The Evolution of AI: From GTM Motions to Early Days of AI

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Hatched by Glasp

Sep 11, 2023

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The Evolution of AI: From GTM Motions to Early Days of AI

Introduction:

Artificial Intelligence (AI) has ushered in a new era of technology, transforming various industries and creating new opportunities. In this article, we will explore the different Go-To-Market (GTM) motions for high-intent and low-intent customers, and also delve into the early days of AI, highlighting its discontinuity from past capabilities.

GTM Motions for High-Intent Customers:

When dealing with high-intent customers actively searching for a solution, there are several effective GTM motions to consider.

1. Produce Discoverable Content:

For frustrated customers struggling to find a viable solution, creating discoverable content can be a game-changer. By providing valuable information and positioning your offering as the solution, you can attract and engage high-intent customers.

2. Create a Super-fan by Over-servicing:

In cases where customers require complex and nuanced solutions for their specific use-cases, over-servicing one customer at a time can lead to the creation of super-fans. By going above and beyond to meet their needs, you can establish a loyal customer base.

3. Hack a Distribution Channel:

If your offering is straightforward and the customer is not actively searching for a solution, hacking a distribution channel can be an effective GTM motion. By leveraging existing channels or exploring innovative distribution methods, you can reach and convert high-intent customers.

GTM Motions for Low-Intent Customers:

When dealing with low-intent customers who may not actively be searching for alternatives, different GTM motions can be employed.

5. Cold Outreach with a Hook:

In a market with numerous alternative solutions, adapting a new solution can be challenging for low-intent customers. Cold outreach with a compelling hook can grab their attention and persuade them to consider your offering.

6. Launch Somewhere and Get PR (Optional):

If the market is dominated by legacy players and your offering is self-serve, launching somewhere and generating PR can help create awareness and attract low-intent customers who are not actively seeking alternatives.

8. Embed Yourself in the Community Authentically:

When the market is not dominated by legacy players and your offering has a niche appeal, authentically embedding yourself in the community can yield positive results. By actively engaging with the target audience and building relationships, you can establish trust and attract low-intent customers.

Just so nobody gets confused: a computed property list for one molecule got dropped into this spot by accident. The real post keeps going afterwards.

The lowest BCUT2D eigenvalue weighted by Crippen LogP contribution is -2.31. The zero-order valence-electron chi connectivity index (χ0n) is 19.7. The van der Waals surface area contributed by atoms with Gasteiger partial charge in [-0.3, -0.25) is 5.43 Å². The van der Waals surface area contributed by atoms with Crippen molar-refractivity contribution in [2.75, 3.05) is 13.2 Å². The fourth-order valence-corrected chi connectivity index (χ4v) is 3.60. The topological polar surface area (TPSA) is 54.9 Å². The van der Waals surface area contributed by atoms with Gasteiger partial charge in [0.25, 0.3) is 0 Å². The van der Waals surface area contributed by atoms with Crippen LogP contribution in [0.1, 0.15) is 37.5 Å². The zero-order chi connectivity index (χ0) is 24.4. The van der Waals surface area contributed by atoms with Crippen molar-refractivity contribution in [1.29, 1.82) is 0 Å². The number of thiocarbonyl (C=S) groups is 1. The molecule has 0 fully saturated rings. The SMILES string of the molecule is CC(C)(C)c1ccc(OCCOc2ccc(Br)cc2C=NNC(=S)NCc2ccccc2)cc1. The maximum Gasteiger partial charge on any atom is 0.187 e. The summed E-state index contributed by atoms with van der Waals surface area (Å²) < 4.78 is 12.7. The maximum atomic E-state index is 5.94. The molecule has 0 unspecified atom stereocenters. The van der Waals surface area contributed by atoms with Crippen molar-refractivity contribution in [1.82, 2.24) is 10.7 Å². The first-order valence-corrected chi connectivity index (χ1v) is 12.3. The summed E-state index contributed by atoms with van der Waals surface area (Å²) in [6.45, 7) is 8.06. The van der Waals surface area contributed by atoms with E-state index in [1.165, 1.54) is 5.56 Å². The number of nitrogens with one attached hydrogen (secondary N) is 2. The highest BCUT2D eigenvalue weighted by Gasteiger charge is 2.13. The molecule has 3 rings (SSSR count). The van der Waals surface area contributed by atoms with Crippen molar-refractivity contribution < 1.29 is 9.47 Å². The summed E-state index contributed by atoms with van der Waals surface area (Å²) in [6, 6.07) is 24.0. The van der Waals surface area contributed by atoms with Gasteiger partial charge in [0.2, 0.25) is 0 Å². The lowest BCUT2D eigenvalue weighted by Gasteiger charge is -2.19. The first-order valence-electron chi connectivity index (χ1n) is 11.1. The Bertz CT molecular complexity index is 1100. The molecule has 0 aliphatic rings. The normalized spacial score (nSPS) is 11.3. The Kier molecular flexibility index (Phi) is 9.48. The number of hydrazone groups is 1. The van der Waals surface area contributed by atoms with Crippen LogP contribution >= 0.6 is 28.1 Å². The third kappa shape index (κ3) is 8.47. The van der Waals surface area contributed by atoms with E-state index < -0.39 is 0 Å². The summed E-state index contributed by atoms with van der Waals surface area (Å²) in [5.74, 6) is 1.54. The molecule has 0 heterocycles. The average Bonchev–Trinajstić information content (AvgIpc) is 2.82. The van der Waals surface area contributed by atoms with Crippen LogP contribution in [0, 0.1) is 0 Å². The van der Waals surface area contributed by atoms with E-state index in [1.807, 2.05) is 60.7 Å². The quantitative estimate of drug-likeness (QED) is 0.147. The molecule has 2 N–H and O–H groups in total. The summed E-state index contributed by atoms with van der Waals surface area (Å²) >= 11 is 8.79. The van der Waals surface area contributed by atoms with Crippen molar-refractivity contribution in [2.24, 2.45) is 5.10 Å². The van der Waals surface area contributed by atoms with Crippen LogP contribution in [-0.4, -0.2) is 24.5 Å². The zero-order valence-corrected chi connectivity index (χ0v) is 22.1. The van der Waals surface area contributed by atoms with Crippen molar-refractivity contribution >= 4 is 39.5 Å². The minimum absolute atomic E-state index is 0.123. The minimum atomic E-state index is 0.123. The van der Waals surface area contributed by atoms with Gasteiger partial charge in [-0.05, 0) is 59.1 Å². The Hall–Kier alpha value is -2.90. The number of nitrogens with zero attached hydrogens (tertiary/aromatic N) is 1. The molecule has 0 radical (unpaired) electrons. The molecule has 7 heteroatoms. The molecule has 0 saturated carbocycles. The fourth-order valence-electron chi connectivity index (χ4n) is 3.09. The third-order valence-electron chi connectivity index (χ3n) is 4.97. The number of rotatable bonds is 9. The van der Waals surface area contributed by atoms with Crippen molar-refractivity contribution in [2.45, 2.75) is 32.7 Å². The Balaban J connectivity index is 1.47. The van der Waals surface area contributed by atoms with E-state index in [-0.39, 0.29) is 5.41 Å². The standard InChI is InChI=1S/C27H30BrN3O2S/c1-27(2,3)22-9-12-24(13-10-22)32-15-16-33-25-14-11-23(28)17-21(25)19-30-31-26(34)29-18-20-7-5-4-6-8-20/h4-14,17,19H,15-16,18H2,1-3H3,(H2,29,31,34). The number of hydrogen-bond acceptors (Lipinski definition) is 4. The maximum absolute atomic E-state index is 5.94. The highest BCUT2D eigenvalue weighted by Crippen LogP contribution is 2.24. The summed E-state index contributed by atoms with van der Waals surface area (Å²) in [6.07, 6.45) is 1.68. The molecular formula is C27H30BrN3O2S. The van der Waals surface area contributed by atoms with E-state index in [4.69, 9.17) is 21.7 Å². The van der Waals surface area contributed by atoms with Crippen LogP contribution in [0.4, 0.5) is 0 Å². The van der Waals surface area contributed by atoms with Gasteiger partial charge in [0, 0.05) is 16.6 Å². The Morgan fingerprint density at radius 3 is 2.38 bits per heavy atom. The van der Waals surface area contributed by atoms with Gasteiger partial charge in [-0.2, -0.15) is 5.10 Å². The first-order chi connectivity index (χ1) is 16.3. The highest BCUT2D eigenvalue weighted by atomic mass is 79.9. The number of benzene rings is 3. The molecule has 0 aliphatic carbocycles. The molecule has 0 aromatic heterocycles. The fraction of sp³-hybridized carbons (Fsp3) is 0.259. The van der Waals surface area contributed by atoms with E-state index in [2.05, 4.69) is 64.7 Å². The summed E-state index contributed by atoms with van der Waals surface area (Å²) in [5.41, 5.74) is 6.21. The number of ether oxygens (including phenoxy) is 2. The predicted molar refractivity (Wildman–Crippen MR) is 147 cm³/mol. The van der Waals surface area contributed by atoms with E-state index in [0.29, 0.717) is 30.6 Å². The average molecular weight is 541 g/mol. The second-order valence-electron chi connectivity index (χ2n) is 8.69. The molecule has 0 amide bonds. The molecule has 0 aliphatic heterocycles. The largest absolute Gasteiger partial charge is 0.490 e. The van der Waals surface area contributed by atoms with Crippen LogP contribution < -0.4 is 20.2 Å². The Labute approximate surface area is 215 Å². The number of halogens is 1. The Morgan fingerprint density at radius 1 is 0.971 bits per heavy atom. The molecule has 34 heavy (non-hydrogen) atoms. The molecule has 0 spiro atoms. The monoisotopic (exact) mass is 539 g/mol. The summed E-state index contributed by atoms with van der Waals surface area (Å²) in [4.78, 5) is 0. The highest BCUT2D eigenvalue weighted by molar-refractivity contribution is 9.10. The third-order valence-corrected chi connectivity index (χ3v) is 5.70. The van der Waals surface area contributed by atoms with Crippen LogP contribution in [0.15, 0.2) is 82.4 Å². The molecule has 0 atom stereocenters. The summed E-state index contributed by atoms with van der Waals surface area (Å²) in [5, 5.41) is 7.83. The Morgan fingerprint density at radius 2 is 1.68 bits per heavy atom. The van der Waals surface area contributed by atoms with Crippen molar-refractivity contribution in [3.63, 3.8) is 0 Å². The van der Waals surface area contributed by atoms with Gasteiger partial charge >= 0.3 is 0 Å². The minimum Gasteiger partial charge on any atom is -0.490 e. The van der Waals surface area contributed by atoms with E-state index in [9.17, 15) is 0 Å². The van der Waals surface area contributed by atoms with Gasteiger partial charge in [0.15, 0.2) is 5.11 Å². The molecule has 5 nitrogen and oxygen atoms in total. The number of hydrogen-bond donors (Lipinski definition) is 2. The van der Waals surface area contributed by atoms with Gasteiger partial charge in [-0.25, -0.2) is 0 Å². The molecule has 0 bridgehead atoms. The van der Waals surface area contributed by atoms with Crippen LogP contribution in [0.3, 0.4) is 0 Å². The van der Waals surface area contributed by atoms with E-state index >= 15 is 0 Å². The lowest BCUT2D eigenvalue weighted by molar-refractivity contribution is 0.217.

10. Building in Public:

For products with wide appeal in a non-legacy dominated market, building in public can be a powerful GTM motion. By showcasing your product development journey and involving the target audience in the process, you can create excitement and attract low-intent customers.

11. Influencers:

Similar to building in public, leveraging influencers can be effective when targeting low-intent customers. By collaborating with influencers who align with your offering's values and target audience, you can tap into their reach and credibility to drive adoption.

12. Full-Blown PR:

For low-intent customers interested in products with a strong social mission, engaging in full-blown PR can be impactful. Highlighting the unique aspects of your product and its positive impact can generate buzz and attract customers.

The Early Days of AI:

The emergence of AI represents a step function in capabilities and products, marking the dawn of a new era in technology. It is crucial to recognize this discontinuity from past AI capabilities and understand the value it offers.

AI is still in its early stages, and we can anticipate at least four waves of AI development:

Wave 1: GenAI Native Companies:

Companies like ChatGPT and Github Copilot have gained significant revenue and user traction, demonstrating the potential of AI-powered solutions.

Wave 2: Early Startup Adopters and Fast Mid-Market Incumbents:

Startups leveraging GPT-3.5/4 and mid-market incumbents quickly adopting AI-powered products are driving the current wave of AI adoption.

Wave 3: Next Wave of Startups:

The upcoming wave of startups will explore new formats like voice and video, as well as utilize natural language in more verticals and innovative ways. This wave will also witness the emergence of new types of infrastructure.

Wave 4: First Big Enterprise Adopters:

As larger companies enter the AI space, we can expect the development of fully-fledged AI products rather than just demos or prototypes. These products will extend beyond major players like Microsoft, Adobe, Google, and Meta.

Conclusion:

As AI continues to evolve, businesses must adapt their GTM motions to cater to both high-intent and low-intent customers. By understanding the unique needs and behaviors of each customer segment, companies can effectively position their offerings and drive adoption. Additionally, keeping a pulse on the early days of AI enables businesses to stay ahead of the curve and capitalize on the immense opportunities that this technology presents.

Actionable Advice:

  • 1. Invest in creating discoverable content that positions your offering as the solution for high-intent customers actively searching for alternatives.
  • 2. Cultivate super-fans by going above and beyond to meet the complex needs of high-intent customers who require nuanced solutions.
  • 3. Leverage influencers and community engagement to tap into the wide appeal of your offering and attract low-intent customers not actively seeking alternatives.

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